activity level, position), body site where measured,
time of day when measured, and measurement
1Department of Pediatrics,
University of South Florida
College of Medicine, Tampa,
2Yale University, New Haven,
Dr Rachel L Richesson,
University of South Florida
College of Medicine,
Department of Pediatrics, 3650
Spectrum Boulevard, Suite 100,
Tampa, FL 33612, USA;
Received 5 November 2008
Accepted 8 February 2011
J Am Med Inform Assoc 2011;18:341e346. doi:10.1136/amiajnl-2011-000107 341
T Patrick of University of Wisconsin-Milwaukee for his stimulating comments on
Funding Funding and/or programmatic support for this project was provided by Grant
Numbers RR019259-01 and RR019259-02 from the National Center for Research
Resources and National Institute of Neurological Disorders and Stroke, respectively,
both National Institutes of Health components, and the National Institutes of Health
Office of Rare Diseases Research.
Competing interests None.
Provenance and peer review Not commissioned; externally peer reviewed.
Iso-Iec. Information TechnologydMetadata Registries (MDR), in Part 1: Framework.
Geneva: International Organization for Standardization/ International Electrotechnical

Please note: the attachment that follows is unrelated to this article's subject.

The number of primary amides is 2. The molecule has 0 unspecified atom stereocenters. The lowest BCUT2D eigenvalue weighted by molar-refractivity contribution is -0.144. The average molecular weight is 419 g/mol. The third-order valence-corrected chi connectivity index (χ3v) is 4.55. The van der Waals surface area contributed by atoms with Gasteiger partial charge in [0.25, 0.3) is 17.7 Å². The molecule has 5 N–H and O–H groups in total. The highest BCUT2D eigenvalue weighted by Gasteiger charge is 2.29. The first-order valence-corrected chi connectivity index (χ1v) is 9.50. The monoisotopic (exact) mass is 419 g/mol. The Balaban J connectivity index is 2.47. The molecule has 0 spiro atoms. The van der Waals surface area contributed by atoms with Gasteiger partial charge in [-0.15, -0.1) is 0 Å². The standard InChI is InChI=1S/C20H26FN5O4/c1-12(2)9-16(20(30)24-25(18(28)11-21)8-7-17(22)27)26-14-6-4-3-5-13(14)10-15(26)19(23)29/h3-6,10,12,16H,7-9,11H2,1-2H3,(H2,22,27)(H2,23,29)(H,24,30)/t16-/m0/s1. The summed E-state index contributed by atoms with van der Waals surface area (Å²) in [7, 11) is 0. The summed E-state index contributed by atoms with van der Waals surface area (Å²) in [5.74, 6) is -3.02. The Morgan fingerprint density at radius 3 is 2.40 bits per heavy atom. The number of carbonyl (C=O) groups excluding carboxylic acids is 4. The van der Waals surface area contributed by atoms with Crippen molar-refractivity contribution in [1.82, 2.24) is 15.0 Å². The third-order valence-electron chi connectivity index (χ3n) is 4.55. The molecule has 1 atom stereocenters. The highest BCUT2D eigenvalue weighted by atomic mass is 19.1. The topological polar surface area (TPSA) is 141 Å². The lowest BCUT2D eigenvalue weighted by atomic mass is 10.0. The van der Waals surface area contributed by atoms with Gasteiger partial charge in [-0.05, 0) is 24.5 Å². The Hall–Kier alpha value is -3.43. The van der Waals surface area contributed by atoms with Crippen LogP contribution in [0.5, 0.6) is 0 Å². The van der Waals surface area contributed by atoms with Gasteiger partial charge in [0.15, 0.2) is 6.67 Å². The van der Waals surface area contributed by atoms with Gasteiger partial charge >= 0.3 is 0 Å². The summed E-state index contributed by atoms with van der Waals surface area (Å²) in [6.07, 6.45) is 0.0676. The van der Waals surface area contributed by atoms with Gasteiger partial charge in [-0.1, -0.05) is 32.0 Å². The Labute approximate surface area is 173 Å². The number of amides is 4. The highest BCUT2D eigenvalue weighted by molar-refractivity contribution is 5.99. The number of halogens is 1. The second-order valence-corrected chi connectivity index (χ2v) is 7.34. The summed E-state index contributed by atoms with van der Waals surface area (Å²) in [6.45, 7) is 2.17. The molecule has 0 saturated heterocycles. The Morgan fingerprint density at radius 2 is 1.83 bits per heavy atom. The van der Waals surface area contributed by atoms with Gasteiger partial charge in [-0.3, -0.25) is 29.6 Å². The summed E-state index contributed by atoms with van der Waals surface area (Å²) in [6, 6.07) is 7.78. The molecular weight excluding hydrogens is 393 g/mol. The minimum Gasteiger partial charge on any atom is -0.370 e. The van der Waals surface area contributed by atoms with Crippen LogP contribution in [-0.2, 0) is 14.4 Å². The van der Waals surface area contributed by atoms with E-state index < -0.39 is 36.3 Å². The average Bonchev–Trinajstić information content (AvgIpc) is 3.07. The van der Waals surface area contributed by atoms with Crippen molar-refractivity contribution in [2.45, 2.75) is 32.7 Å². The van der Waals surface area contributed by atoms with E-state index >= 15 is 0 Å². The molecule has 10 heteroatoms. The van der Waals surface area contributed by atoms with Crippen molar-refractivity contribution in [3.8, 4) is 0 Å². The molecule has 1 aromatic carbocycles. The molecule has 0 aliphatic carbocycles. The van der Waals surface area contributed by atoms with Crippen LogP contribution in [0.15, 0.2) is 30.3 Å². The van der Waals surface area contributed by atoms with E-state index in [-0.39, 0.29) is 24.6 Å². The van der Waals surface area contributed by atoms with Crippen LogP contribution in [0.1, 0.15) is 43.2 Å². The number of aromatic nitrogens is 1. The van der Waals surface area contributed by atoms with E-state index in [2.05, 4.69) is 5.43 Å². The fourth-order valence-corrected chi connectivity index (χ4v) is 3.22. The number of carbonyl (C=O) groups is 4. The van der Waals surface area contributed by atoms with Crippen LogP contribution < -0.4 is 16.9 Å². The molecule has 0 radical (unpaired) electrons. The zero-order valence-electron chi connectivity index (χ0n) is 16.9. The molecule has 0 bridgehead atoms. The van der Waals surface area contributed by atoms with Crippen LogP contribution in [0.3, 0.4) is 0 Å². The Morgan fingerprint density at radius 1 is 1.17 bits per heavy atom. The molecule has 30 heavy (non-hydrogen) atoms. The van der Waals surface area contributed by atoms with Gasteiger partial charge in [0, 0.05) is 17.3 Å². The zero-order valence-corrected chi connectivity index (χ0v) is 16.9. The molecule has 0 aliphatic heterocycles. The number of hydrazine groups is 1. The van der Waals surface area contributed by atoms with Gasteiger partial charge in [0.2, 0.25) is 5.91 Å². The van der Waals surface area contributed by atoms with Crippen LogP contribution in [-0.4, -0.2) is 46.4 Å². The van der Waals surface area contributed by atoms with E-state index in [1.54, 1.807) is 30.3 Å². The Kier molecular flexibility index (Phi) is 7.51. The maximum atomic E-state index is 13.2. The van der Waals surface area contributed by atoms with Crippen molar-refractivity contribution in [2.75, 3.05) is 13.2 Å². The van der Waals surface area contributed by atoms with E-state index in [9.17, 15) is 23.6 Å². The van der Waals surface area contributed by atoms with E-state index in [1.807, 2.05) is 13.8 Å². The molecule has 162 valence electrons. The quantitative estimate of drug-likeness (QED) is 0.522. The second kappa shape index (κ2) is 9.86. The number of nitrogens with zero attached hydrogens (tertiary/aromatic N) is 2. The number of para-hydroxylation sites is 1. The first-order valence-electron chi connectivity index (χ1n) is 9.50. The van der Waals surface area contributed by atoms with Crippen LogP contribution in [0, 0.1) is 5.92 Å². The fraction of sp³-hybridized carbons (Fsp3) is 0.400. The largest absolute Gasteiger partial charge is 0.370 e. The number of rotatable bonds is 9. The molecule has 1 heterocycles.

Commission, 2004. http://metadata-stds.org/11179/#A1.
Souza T, Kush R, Evans JP. Global clinical data interchange standards are here! Drug
Discov Today 2007;12:174e81.
Levin R. Data Standards for Regulated Clinical Trials: FDA Perspective. 2005. http://
www.cdisc.org/pdf/2004_06_14_cdisc.pdf (accessed 21 Jul 2006).
Welker JA. Implementation of electronic data capture systems: barriers and
solutions. Contemp Clin Trials 2007;28:329e36.
ClinfoSource I. E-Training for Clinical Trials. On-line Training Session. 2008. https://
www.clinfosource.com/documents/brochureII.pdf (accessed 14 Mar 2011).
Pocock SJ. Clinical Trials: A Practical Approach. New York: Wiley and Sons,
Gore SM. Assessing clinical trialsdrecord sheets. BMJ (Clin Res Ed)
Crewson Applegate KE PE. Fundamentals of clinical research for radiologists. Am
J Reontgenol 2001;177:755e61.
Lu Z. Technical challenges in designing post-marketing eCRFs to address clinical
safety and pharmacovigilance needs. Contemp Clin Trials 2010;31:108e18.
CDISC. Clinical Data Acquisition Standards Harmonization: Basic Data Collection